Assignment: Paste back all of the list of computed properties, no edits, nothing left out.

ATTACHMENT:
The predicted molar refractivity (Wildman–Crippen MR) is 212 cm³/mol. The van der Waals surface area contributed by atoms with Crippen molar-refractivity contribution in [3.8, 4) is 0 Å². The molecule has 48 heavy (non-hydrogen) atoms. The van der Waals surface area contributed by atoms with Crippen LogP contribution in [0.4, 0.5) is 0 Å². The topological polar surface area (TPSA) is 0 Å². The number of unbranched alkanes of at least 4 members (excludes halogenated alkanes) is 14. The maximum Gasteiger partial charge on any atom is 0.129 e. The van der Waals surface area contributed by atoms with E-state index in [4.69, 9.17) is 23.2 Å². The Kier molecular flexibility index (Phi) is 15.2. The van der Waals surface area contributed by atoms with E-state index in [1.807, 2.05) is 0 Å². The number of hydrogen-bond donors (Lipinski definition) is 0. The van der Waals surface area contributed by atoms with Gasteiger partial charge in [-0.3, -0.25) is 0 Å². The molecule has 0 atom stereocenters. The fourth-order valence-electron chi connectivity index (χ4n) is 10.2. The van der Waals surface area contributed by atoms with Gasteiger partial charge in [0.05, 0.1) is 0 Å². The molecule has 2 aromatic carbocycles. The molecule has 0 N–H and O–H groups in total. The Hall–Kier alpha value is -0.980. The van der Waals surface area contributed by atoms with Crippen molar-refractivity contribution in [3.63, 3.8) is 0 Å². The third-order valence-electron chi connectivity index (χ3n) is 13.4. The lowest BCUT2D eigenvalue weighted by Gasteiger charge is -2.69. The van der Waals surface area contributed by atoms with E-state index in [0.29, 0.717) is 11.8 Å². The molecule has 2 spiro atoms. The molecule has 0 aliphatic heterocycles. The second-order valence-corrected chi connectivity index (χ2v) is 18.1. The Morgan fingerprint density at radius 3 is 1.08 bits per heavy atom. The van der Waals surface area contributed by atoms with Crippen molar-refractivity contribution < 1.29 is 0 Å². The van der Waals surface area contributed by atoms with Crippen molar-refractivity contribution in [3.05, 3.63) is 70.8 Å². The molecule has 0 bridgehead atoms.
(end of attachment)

The predicted molar refractivity (Wildman–Crippen MR) is 212 cm³/mol. The van der Waals surface area contributed by atoms with Crippen molar-refractivity contribution in [3.8, 4) is 0 Å². The molecule has 48 heavy (non-hydrogen) atoms. The van der Waals surface area contributed by atoms with Crippen LogP contribution in [0.4, 0.5) is 0 Å². The topological polar surface area (TPSA) is 0 Å². The number of unbranched alkanes of at least 4 members (excludes halogenated alkanes) is 14. The maximum Gasteiger partial charge on any atom is 0.129 e. The van der Waals surface area contributed by atoms with E-state index in [4.69, 9.17) is 23.2 Å². The Kier molecular flexibility index (Phi) is 15.2. The van der Waals surface area contributed by atoms with E-state index in [1.807, 2.05) is 0 Å². The number of hydrogen-bond donors (Lipinski definition) is 0. The van der Waals surface area contributed by atoms with Gasteiger partial charge in [-0.3, -0.25) is 0 Å². The molecule has 0 atom stereocenters. The fourth-order valence-electron chi connectivity index (χ4n) is 10.2. The van der Waals surface area contributed by atoms with Gasteiger partial charge in [0.05, 0.1) is 0 Å². The molecule has 2 aromatic carbocycles. The molecule has 0 N–H and O–H groups in total. The Hall–Kier alpha value is -0.980. The van der Waals surface area contributed by atoms with Crippen molar-refractivity contribution in [3.63, 3.8) is 0 Å². The third-order valence-electron chi connectivity index (χ3n) is 13.4. The lowest BCUT2D eigenvalue weighted by Gasteiger charge is -2.69. The van der Waals surface area contributed by atoms with E-state index in [0.29, 0.717) is 11.8 Å². The molecule has 2 spiro atoms. The molecule has 0 aliphatic heterocycles. The second-order valence-corrected chi connectivity index (χ2v) is 18.1. The Morgan fingerprint density at radius 3 is 1.08 bits per heavy atom. The van der Waals surface area contributed by atoms with Crippen molar-refractivity contribution < 1.29 is 0 Å². The van der Waals surface area contributed by atoms with Crippen molar-refractivity contribution in [3.05, 3.63) is 70.8 Å². The molecule has 0 bridgehead atoms.